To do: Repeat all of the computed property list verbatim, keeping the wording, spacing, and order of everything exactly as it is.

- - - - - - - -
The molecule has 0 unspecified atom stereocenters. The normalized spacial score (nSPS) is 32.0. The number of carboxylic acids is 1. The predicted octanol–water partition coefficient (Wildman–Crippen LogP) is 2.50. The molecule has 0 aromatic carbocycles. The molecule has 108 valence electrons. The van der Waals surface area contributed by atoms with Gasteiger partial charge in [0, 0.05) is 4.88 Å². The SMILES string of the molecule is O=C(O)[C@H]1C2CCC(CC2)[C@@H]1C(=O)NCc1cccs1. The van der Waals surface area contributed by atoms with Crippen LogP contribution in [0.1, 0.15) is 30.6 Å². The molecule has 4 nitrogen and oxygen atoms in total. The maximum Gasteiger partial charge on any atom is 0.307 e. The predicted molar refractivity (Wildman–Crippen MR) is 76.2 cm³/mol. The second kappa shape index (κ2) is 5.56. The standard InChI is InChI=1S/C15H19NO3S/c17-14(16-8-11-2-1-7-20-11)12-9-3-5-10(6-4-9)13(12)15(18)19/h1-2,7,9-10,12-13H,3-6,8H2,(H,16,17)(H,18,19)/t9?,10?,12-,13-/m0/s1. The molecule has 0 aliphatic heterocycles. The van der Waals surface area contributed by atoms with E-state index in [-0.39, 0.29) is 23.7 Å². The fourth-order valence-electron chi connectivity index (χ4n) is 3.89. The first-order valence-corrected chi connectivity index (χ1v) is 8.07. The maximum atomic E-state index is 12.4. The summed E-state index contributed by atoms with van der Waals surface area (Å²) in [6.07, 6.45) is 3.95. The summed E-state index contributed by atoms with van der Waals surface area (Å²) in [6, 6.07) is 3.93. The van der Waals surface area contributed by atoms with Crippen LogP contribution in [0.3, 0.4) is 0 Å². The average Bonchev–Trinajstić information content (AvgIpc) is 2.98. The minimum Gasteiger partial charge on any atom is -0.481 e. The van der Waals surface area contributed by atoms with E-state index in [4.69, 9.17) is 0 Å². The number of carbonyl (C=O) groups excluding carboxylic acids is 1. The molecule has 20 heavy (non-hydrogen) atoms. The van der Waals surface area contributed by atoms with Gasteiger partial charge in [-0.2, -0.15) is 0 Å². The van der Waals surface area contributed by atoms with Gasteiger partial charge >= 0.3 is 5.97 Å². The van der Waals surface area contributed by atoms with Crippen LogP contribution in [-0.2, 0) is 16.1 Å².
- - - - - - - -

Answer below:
The molecule has 0 unspecified atom stereocenters. The normalized spacial score (nSPS) is 32.0. The number of carboxylic acids is 1. The predicted octanol–water partition coefficient (Wildman–Crippen LogP) is 2.50. The molecule has 0 aromatic carbocycles. The molecule has 108 valence electrons. The van der Waals surface area contributed by atoms with Gasteiger partial charge in [0, 0.05) is 4.88 Å². The SMILES string of the molecule is O=C(O)[C@H]1C2CCC(CC2)[C@@H]1C(=O)NCc1cccs1. The van der Waals surface area contributed by atoms with Crippen LogP contribution in [0.1, 0.15) is 30.6 Å². The molecule has 4 nitrogen and oxygen atoms in total. The maximum Gasteiger partial charge on any atom is 0.307 e. The predicted molar refractivity (Wildman–Crippen MR) is 76.2 cm³/mol. The second kappa shape index (κ2) is 5.56. The standard InChI is InChI=1S/C15H19NO3S/c17-14(16-8-11-2-1-7-20-11)12-9-3-5-10(6-4-9)13(12)15(18)19/h1-2,7,9-10,12-13H,3-6,8H2,(H,16,17)(H,18,19)/t9?,10?,12-,13-/m0/s1. The molecule has 0 aliphatic heterocycles. The van der Waals surface area contributed by atoms with E-state index in [-0.39, 0.29) is 23.7 Å². The fourth-order valence-electron chi connectivity index (χ4n) is 3.89. The first-order valence-corrected chi connectivity index (χ1v) is 8.07. The maximum atomic E-state index is 12.4. The summed E-state index contributed by atoms with van der Waals surface area (Å²) in [6.07, 6.45) is 3.95. The summed E-state index contributed by atoms with van der Waals surface area (Å²) in [6, 6.07) is 3.93. The van der Waals surface area contributed by atoms with Crippen LogP contribution in [0.3, 0.4) is 0 Å². The average Bonchev–Trinajstić information content (AvgIpc) is 2.98. The minimum Gasteiger partial charge on any atom is -0.481 e. The van der Waals surface area contributed by atoms with E-state index in [4.69, 9.17) is 0 Å². The number of carbonyl (C=O) groups excluding carboxylic acids is 1. The molecule has 20 heavy (non-hydrogen) atoms. The van der Waals surface area contributed by atoms with Gasteiger partial charge in [-0.2, -0.15) is 0 Å². The van der Waals surface area contributed by atoms with Gasteiger partial charge >= 0.3 is 5.97 Å². The van der Waals surface area contributed by atoms with Crippen LogP contribution in [-0.2, 0) is 16.1 Å².